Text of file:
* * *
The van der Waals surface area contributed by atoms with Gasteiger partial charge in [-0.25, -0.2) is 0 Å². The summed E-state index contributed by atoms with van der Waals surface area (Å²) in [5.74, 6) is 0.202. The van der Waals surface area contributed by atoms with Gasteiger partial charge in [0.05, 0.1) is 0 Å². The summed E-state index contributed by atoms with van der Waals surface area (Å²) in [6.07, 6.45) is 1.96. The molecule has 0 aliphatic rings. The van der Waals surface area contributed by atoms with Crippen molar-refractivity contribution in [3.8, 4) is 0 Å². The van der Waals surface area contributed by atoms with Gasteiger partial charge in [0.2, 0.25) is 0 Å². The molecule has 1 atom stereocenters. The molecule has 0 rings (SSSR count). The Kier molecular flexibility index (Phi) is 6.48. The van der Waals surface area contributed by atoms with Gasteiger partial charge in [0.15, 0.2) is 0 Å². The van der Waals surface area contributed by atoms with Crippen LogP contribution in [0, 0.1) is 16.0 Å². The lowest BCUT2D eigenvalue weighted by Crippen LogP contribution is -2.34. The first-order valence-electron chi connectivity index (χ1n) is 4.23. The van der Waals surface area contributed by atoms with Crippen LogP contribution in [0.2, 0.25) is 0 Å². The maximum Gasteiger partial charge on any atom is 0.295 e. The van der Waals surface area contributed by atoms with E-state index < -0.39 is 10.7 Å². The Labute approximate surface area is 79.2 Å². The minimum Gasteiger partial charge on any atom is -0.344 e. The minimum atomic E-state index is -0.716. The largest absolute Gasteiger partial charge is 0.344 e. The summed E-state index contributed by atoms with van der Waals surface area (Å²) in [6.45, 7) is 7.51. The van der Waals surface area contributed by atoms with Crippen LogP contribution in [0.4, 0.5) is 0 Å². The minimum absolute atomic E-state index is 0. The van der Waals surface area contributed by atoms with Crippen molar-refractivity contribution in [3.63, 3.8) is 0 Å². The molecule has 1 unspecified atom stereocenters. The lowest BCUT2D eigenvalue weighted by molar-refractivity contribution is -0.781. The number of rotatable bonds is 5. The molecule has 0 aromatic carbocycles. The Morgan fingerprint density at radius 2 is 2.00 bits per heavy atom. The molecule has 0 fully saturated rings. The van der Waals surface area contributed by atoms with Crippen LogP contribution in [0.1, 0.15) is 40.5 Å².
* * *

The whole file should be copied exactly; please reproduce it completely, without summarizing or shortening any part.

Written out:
The van der Waals surface area contributed by atoms with Gasteiger partial charge in [-0.25, -0.2) is 0 Å². The summed E-state index contributed by atoms with van der Waals surface area (Å²) in [5.74, 6) is 0.202. The van der Waals surface area contributed by atoms with Gasteiger partial charge in [0.05, 0.1) is 0 Å². The summed E-state index contributed by atoms with van der Waals surface area (Å²) in [6.07, 6.45) is 1.96. The molecule has 0 aliphatic rings. The van der Waals surface area contributed by atoms with Crippen molar-refractivity contribution in [3.8, 4) is 0 Å². The van der Waals surface area contributed by atoms with Gasteiger partial charge in [0.2, 0.25) is 0 Å². The molecule has 1 atom stereocenters. The molecule has 0 rings (SSSR count). The Kier molecular flexibility index (Phi) is 6.48. The van der Waals surface area contributed by atoms with Gasteiger partial charge in [0.15, 0.2) is 0 Å². The van der Waals surface area contributed by atoms with Crippen LogP contribution in [0, 0.1) is 16.0 Å². The lowest BCUT2D eigenvalue weighted by Crippen LogP contribution is -2.34. The first-order valence-electron chi connectivity index (χ1n) is 4.23. The van der Waals surface area contributed by atoms with Crippen LogP contribution in [0.2, 0.25) is 0 Å². The maximum Gasteiger partial charge on any atom is 0.295 e. The van der Waals surface area contributed by atoms with E-state index < -0.39 is 10.7 Å². The Labute approximate surface area is 79.2 Å². The minimum Gasteiger partial charge on any atom is -0.344 e. The minimum atomic E-state index is -0.716. The largest absolute Gasteiger partial charge is 0.344 e. The summed E-state index contributed by atoms with van der Waals surface area (Å²) in [6.45, 7) is 7.51. The van der Waals surface area contributed by atoms with Crippen LogP contribution in [0.4, 0.5) is 0 Å². The minimum absolute atomic E-state index is 0. The van der Waals surface area contributed by atoms with Crippen molar-refractivity contribution in [3.63, 3.8) is 0 Å². The molecule has 1 unspecified atom stereocenters. The lowest BCUT2D eigenvalue weighted by molar-refractivity contribution is -0.781. The number of rotatable bonds is 5. The molecule has 0 aromatic carbocycles. The Morgan fingerprint density at radius 2 is 2.00 bits per heavy atom. The molecule has 0 fully saturated rings. The van der Waals surface area contributed by atoms with Crippen LogP contribution in [0.1, 0.15) is 40.5 Å².